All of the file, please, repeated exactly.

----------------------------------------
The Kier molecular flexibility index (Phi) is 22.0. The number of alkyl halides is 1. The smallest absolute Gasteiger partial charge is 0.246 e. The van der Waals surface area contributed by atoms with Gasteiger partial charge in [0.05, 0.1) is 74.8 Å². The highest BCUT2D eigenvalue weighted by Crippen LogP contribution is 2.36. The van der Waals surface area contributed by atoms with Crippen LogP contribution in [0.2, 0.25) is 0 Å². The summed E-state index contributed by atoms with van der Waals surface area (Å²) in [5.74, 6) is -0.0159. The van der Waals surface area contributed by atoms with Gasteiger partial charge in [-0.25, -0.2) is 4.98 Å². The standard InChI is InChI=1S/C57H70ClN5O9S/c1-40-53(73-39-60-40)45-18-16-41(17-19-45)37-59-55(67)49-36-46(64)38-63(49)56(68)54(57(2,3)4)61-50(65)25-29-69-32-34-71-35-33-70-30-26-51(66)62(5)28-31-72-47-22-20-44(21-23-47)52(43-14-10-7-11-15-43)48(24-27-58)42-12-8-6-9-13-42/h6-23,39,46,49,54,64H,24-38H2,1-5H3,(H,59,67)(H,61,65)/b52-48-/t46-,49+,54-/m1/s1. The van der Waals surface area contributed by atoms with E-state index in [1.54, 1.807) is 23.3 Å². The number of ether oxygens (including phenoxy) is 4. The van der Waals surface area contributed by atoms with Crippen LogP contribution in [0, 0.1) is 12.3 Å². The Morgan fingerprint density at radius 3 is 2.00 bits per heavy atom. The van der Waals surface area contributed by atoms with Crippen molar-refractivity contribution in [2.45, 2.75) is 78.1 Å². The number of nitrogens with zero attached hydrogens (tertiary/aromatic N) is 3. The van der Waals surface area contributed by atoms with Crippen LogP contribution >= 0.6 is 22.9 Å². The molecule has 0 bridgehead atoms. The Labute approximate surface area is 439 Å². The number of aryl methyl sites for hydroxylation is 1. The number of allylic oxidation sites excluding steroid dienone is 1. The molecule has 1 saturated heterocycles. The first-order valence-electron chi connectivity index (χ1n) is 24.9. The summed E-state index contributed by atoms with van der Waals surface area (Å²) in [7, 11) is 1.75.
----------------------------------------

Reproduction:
The Kier molecular flexibility index (Phi) is 22.0. The number of alkyl halides is 1. The smallest absolute Gasteiger partial charge is 0.246 e. The van der Waals surface area contributed by atoms with Gasteiger partial charge in [0.05, 0.1) is 74.8 Å². The highest BCUT2D eigenvalue weighted by Crippen LogP contribution is 2.36. The van der Waals surface area contributed by atoms with Crippen LogP contribution in [0.2, 0.25) is 0 Å². The summed E-state index contributed by atoms with van der Waals surface area (Å²) in [5.74, 6) is -0.0159. The van der Waals surface area contributed by atoms with Gasteiger partial charge in [-0.25, -0.2) is 4.98 Å². The standard InChI is InChI=1S/C57H70ClN5O9S/c1-40-53(73-39-60-40)45-18-16-41(17-19-45)37-59-55(67)49-36-46(64)38-63(49)56(68)54(57(2,3)4)61-50(65)25-29-69-32-34-71-35-33-70-30-26-51(66)62(5)28-31-72-47-22-20-44(21-23-47)52(43-14-10-7-11-15-43)48(24-27-58)42-12-8-6-9-13-42/h6-23,39,46,49,54,64H,24-38H2,1-5H3,(H,59,67)(H,61,65)/b52-48-/t46-,49+,54-/m1/s1. The van der Waals surface area contributed by atoms with E-state index in [1.54, 1.807) is 23.3 Å². The number of ether oxygens (including phenoxy) is 4. The van der Waals surface area contributed by atoms with Crippen LogP contribution in [0, 0.1) is 12.3 Å². The Morgan fingerprint density at radius 3 is 2.00 bits per heavy atom. The van der Waals surface area contributed by atoms with Crippen molar-refractivity contribution in [2.45, 2.75) is 78.1 Å². The number of nitrogens with zero attached hydrogens (tertiary/aromatic N) is 3. The van der Waals surface area contributed by atoms with Crippen LogP contribution >= 0.6 is 22.9 Å². The molecule has 0 bridgehead atoms. The Labute approximate surface area is 439 Å². The number of aryl methyl sites for hydroxylation is 1. The number of allylic oxidation sites excluding steroid dienone is 1. The molecule has 1 saturated heterocycles. The first-order valence-electron chi connectivity index (χ1n) is 24.9. The summed E-state index contributed by atoms with van der Waals surface area (Å²) in [7, 11) is 1.75.